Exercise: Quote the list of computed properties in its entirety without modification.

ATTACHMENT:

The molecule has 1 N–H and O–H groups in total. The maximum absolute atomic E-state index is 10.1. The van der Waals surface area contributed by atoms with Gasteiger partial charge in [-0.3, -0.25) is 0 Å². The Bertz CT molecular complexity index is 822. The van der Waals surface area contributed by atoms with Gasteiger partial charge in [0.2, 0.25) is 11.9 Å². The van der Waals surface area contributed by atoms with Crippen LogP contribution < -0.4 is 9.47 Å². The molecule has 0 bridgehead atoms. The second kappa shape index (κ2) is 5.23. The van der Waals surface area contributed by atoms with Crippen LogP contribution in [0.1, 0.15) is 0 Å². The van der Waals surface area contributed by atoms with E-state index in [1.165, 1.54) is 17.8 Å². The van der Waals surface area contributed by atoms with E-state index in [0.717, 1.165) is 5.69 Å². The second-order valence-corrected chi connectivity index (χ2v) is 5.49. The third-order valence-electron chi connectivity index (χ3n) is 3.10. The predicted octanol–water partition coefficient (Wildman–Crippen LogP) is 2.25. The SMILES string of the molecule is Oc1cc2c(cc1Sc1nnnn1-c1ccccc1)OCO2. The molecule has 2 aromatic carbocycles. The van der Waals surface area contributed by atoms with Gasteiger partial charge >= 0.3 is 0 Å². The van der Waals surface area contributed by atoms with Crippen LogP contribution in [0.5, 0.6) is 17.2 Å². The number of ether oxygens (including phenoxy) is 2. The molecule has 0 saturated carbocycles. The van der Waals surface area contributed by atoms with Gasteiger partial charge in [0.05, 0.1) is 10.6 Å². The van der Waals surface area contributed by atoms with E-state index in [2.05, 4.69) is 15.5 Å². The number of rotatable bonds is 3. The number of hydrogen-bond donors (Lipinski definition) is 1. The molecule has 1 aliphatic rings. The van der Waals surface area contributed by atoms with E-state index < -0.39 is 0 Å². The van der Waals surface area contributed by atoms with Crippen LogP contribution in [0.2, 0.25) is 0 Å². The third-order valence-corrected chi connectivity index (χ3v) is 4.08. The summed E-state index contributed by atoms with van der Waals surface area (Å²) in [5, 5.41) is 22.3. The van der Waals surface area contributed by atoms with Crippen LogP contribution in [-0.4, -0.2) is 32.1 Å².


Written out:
The molecule has 1 N–H and O–H groups in total. The maximum absolute atomic E-state index is 10.1. The van der Waals surface area contributed by atoms with Gasteiger partial charge in [-0.3, -0.25) is 0 Å². The Bertz CT molecular complexity index is 822. The van der Waals surface area contributed by atoms with Gasteiger partial charge in [0.2, 0.25) is 11.9 Å². The van der Waals surface area contributed by atoms with Crippen LogP contribution < -0.4 is 9.47 Å². The molecule has 0 bridgehead atoms. The second kappa shape index (κ2) is 5.23. The van der Waals surface area contributed by atoms with Crippen LogP contribution in [0.1, 0.15) is 0 Å². The van der Waals surface area contributed by atoms with E-state index in [1.165, 1.54) is 17.8 Å². The van der Waals surface area contributed by atoms with E-state index in [0.717, 1.165) is 5.69 Å². The second-order valence-corrected chi connectivity index (χ2v) is 5.49. The third-order valence-electron chi connectivity index (χ3n) is 3.10. The predicted octanol–water partition coefficient (Wildman–Crippen LogP) is 2.25. The SMILES string of the molecule is Oc1cc2c(cc1Sc1nnnn1-c1ccccc1)OCO2. The molecule has 2 aromatic carbocycles. The van der Waals surface area contributed by atoms with Gasteiger partial charge >= 0.3 is 0 Å². The van der Waals surface area contributed by atoms with Crippen LogP contribution in [0.5, 0.6) is 17.2 Å². The number of ether oxygens (including phenoxy) is 2. The molecule has 0 saturated carbocycles. The van der Waals surface area contributed by atoms with Gasteiger partial charge in [0.05, 0.1) is 10.6 Å². The van der Waals surface area contributed by atoms with E-state index in [2.05, 4.69) is 15.5 Å². The number of rotatable bonds is 3. The number of hydrogen-bond donors (Lipinski definition) is 1. The molecule has 1 aliphatic rings. The van der Waals surface area contributed by atoms with E-state index < -0.39 is 0 Å². The van der Waals surface area contributed by atoms with Crippen LogP contribution in [0.2, 0.25) is 0 Å². The third-order valence-corrected chi connectivity index (χ3v) is 4.08. The summed E-state index contributed by atoms with van der Waals surface area (Å²) in [5, 5.41) is 22.3. The van der Waals surface area contributed by atoms with Crippen LogP contribution in [-0.4, -0.2) is 32.1 Å².